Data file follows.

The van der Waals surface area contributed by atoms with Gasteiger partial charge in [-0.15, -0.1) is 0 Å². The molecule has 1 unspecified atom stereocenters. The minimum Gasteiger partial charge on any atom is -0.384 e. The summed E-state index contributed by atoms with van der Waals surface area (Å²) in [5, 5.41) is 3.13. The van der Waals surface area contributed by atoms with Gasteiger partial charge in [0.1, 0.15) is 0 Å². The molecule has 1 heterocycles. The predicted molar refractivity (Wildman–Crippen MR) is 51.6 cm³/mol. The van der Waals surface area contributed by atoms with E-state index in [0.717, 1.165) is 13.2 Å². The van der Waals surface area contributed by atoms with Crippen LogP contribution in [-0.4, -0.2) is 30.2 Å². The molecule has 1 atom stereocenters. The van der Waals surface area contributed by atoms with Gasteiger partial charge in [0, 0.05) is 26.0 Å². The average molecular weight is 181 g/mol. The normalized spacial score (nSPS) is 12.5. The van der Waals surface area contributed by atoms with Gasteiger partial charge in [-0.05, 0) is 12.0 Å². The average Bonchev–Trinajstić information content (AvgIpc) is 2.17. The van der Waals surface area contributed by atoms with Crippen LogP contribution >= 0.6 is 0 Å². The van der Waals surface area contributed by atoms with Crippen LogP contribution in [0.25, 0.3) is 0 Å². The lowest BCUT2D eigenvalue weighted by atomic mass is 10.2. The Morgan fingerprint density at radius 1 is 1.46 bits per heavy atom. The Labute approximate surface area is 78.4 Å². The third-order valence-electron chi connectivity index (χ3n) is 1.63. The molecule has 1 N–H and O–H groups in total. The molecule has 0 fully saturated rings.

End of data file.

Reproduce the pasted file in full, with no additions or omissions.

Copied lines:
The van der Waals surface area contributed by atoms with Gasteiger partial charge in [-0.15, -0.1) is 0 Å². The molecule has 1 unspecified atom stereocenters. The minimum Gasteiger partial charge on any atom is -0.384 e. The summed E-state index contributed by atoms with van der Waals surface area (Å²) in [5, 5.41) is 3.13. The van der Waals surface area contributed by atoms with Gasteiger partial charge in [0.1, 0.15) is 0 Å². The molecule has 1 heterocycles. The predicted molar refractivity (Wildman–Crippen MR) is 51.6 cm³/mol. The van der Waals surface area contributed by atoms with E-state index in [0.717, 1.165) is 13.2 Å². The van der Waals surface area contributed by atoms with Crippen LogP contribution in [-0.4, -0.2) is 30.2 Å². The molecule has 1 atom stereocenters. The van der Waals surface area contributed by atoms with Gasteiger partial charge in [0, 0.05) is 26.0 Å². The average molecular weight is 181 g/mol. The normalized spacial score (nSPS) is 12.5. The van der Waals surface area contributed by atoms with Gasteiger partial charge in [-0.05, 0) is 12.0 Å². The average Bonchev–Trinajstić information content (AvgIpc) is 2.17. The van der Waals surface area contributed by atoms with Crippen LogP contribution >= 0.6 is 0 Å². The van der Waals surface area contributed by atoms with Crippen LogP contribution in [0.25, 0.3) is 0 Å². The lowest BCUT2D eigenvalue weighted by atomic mass is 10.2. The Morgan fingerprint density at radius 1 is 1.46 bits per heavy atom. The Labute approximate surface area is 78.4 Å². The third-order valence-electron chi connectivity index (χ3n) is 1.63. The molecule has 1 N–H and O–H groups in total. The molecule has 0 fully saturated rings.